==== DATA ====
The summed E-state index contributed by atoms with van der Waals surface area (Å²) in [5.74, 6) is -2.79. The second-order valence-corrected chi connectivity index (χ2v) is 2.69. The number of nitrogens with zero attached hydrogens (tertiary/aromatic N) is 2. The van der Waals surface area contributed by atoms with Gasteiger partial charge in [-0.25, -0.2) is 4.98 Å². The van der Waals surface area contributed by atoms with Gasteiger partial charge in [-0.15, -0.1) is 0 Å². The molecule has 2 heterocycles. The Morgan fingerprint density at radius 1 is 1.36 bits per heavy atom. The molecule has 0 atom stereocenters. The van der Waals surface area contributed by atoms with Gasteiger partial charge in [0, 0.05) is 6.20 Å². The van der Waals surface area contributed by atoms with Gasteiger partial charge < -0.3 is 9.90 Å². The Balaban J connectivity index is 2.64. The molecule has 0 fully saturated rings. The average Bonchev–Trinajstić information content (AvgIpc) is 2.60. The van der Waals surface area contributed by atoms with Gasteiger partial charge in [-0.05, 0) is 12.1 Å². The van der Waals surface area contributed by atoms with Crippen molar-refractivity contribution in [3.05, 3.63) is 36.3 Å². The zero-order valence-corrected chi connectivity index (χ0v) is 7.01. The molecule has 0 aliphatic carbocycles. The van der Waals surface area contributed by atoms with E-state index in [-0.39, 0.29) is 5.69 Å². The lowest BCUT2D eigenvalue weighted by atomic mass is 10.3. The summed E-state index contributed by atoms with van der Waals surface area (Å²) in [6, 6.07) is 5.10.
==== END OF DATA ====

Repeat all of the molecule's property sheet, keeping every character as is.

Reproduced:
The summed E-state index contributed by atoms with van der Waals surface area (Å²) in [5.74, 6) is -2.79. The second-order valence-corrected chi connectivity index (χ2v) is 2.69. The number of nitrogens with zero attached hydrogens (tertiary/aromatic N) is 2. The van der Waals surface area contributed by atoms with Gasteiger partial charge in [-0.25, -0.2) is 4.98 Å². The van der Waals surface area contributed by atoms with Gasteiger partial charge in [-0.15, -0.1) is 0 Å². The molecule has 2 heterocycles. The Morgan fingerprint density at radius 1 is 1.36 bits per heavy atom. The molecule has 0 atom stereocenters. The van der Waals surface area contributed by atoms with Gasteiger partial charge in [0, 0.05) is 6.20 Å². The van der Waals surface area contributed by atoms with Gasteiger partial charge < -0.3 is 9.90 Å². The Balaban J connectivity index is 2.64. The molecule has 0 fully saturated rings. The average Bonchev–Trinajstić information content (AvgIpc) is 2.60. The van der Waals surface area contributed by atoms with Gasteiger partial charge in [-0.05, 0) is 12.1 Å². The van der Waals surface area contributed by atoms with Crippen molar-refractivity contribution in [3.05, 3.63) is 36.3 Å². The zero-order valence-corrected chi connectivity index (χ0v) is 7.01. The molecule has 0 aliphatic carbocycles. The van der Waals surface area contributed by atoms with E-state index in [-0.39, 0.29) is 5.69 Å². The lowest BCUT2D eigenvalue weighted by atomic mass is 10.3. The summed E-state index contributed by atoms with van der Waals surface area (Å²) in [6, 6.07) is 5.10.